Feedback voltage VFB generated using resistors 122 and 124 is fed back to the negative input terminal of amplifier 102. Amplifier 102 may be a transconductance amplifier and is alternatively referred to below as an error amplifier. Amplifier 102 is adapted to generate a signal VITH that is proportional to a difference between voltage VFB and a reference VRef. Reference voltage VRef may be supplied by a bandgap circuit and is adapted so as not to vary substantially with supply voltage, temperature, etc. Compensation circuit 142 is coupled to the output terminal of amplifier 102 when switch 140—shown as being responsive to signal Sleep—is closed. Compensation circuit 142 stabilizes amplifier 102 against a number of factors, such as supply voltage variations, temperature changes, etc, as is well known in the art.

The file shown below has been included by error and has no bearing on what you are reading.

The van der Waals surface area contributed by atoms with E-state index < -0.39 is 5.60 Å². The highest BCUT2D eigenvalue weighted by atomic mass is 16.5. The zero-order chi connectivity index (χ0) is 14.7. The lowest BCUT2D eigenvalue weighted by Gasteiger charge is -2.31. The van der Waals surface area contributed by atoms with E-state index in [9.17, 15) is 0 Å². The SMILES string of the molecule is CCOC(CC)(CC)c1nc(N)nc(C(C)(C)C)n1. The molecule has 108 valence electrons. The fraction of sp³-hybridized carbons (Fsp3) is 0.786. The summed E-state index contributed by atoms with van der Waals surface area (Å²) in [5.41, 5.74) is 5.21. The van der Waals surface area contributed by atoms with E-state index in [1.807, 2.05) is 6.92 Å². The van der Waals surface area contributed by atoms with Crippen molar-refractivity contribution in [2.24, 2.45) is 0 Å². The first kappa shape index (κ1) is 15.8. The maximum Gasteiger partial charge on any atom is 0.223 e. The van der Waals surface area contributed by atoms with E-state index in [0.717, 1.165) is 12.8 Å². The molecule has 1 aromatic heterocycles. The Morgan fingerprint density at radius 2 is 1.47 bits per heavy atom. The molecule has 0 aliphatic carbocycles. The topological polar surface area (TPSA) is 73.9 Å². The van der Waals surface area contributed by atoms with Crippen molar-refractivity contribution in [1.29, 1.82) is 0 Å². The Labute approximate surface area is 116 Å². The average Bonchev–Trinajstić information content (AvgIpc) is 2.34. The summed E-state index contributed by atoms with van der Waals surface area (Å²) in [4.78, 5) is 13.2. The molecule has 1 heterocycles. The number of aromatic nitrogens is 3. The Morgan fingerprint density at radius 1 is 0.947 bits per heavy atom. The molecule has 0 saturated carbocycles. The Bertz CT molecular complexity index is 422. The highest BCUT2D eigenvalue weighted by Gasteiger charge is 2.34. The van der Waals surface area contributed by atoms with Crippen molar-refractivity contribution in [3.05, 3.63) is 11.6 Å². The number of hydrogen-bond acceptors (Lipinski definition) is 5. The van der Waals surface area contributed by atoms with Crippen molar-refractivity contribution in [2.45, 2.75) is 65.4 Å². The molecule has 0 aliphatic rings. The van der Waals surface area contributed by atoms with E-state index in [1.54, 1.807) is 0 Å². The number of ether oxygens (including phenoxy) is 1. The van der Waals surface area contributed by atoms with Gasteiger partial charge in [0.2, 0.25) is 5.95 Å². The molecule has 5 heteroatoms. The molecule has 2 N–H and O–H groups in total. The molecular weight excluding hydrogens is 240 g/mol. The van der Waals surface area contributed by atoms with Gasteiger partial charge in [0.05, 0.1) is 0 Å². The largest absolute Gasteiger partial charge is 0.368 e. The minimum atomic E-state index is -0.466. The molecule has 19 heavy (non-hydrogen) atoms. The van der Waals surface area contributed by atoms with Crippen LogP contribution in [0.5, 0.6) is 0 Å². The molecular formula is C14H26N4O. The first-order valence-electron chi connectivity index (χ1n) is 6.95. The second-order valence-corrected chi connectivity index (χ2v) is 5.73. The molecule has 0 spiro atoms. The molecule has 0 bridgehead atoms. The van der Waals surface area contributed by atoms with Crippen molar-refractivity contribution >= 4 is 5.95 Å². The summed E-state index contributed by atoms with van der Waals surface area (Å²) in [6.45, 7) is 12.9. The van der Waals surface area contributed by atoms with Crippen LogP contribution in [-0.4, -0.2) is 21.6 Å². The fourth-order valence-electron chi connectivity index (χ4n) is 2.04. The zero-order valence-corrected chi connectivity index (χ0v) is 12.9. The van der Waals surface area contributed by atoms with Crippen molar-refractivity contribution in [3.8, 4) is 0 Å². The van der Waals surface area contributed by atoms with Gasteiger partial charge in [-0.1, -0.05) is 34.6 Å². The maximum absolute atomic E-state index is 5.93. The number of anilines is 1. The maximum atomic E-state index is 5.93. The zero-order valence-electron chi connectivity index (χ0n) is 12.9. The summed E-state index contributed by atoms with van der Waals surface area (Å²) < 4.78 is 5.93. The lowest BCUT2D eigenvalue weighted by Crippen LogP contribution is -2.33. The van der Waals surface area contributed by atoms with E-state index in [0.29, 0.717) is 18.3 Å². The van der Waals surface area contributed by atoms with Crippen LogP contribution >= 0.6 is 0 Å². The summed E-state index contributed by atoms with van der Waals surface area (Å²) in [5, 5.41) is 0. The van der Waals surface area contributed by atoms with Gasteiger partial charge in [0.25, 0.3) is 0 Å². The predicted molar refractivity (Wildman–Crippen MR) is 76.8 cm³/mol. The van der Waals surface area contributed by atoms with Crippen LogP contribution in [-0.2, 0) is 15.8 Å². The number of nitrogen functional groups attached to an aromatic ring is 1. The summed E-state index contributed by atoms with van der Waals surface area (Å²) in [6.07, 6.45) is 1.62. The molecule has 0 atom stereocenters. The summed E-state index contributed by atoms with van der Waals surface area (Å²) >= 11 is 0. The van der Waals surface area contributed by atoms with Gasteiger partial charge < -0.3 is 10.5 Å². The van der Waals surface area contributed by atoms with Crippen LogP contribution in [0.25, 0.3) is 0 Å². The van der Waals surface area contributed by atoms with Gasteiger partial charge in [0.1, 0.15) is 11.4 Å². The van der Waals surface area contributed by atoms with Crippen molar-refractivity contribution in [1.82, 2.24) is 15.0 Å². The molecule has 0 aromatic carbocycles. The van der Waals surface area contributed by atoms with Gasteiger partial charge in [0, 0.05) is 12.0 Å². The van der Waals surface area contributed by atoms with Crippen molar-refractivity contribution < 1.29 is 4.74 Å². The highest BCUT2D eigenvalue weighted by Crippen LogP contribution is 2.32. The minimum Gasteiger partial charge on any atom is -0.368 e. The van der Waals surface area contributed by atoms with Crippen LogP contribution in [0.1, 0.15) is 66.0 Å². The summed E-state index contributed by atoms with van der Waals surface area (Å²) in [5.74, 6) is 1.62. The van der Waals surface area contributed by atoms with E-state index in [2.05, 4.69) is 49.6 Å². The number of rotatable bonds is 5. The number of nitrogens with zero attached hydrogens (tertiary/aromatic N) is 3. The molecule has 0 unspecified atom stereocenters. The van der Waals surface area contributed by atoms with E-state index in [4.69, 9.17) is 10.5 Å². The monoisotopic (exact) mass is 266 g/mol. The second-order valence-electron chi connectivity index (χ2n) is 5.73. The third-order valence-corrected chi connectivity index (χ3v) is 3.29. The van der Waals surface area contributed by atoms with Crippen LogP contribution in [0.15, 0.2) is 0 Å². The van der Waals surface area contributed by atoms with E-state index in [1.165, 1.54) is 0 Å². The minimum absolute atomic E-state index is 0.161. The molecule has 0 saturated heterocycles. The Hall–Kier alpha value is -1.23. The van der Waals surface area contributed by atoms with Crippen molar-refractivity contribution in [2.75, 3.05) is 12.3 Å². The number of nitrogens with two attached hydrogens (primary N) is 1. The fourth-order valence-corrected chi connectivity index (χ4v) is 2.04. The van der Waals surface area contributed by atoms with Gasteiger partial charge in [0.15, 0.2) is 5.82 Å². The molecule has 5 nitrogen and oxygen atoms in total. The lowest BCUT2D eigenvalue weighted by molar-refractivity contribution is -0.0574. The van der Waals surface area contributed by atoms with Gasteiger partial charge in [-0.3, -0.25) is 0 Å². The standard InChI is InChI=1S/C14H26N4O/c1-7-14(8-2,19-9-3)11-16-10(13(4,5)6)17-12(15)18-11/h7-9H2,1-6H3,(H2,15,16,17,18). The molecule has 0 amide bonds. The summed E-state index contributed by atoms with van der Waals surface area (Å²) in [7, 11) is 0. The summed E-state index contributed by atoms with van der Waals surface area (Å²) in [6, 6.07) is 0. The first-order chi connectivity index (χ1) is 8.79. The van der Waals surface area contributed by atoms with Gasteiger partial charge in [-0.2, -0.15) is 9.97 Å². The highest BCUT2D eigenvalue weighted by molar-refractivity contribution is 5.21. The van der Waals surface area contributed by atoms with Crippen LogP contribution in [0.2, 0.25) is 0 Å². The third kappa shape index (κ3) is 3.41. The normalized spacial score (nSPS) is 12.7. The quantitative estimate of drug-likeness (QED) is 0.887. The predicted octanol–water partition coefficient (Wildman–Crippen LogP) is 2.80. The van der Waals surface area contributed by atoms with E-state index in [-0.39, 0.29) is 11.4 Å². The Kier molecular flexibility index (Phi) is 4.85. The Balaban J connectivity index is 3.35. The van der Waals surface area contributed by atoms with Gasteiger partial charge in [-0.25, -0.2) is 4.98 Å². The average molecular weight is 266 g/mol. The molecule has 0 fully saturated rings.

Hysteretic comparator 104 is adapted to compare signal VITH with reference voltage VB1. If voltage VITH is detected as being higher than an upper level of a voltage band defined by reference voltage VB1, output voltage Sleep of comparator 104 switches to a high state. If, on the other hand, voltage VITH is detected as being smaller than a lower level of the voltage band defined by reference voltage VB1, output voltage Sleep of comparator 104 switches to a low level. When signal Sleep is asserted, e.g., is at a high level, compensation circuit 142 is decoupled from amplifier 102, voltage limiter 106 is shut down, signal C1 causes switch 128 to go into a high-impedance mode, and signal C2 causes switch 126 to go into high-impedance mode when the switch current approaches zero, thus placing voltage regulator 100 in a standby mode so as to reduce the quiescent current. When output voltage VOUT starts to fall below a certain value, comparator 104 switches again, thereby causing signal Sleep to be de-asserted to resume normal operation.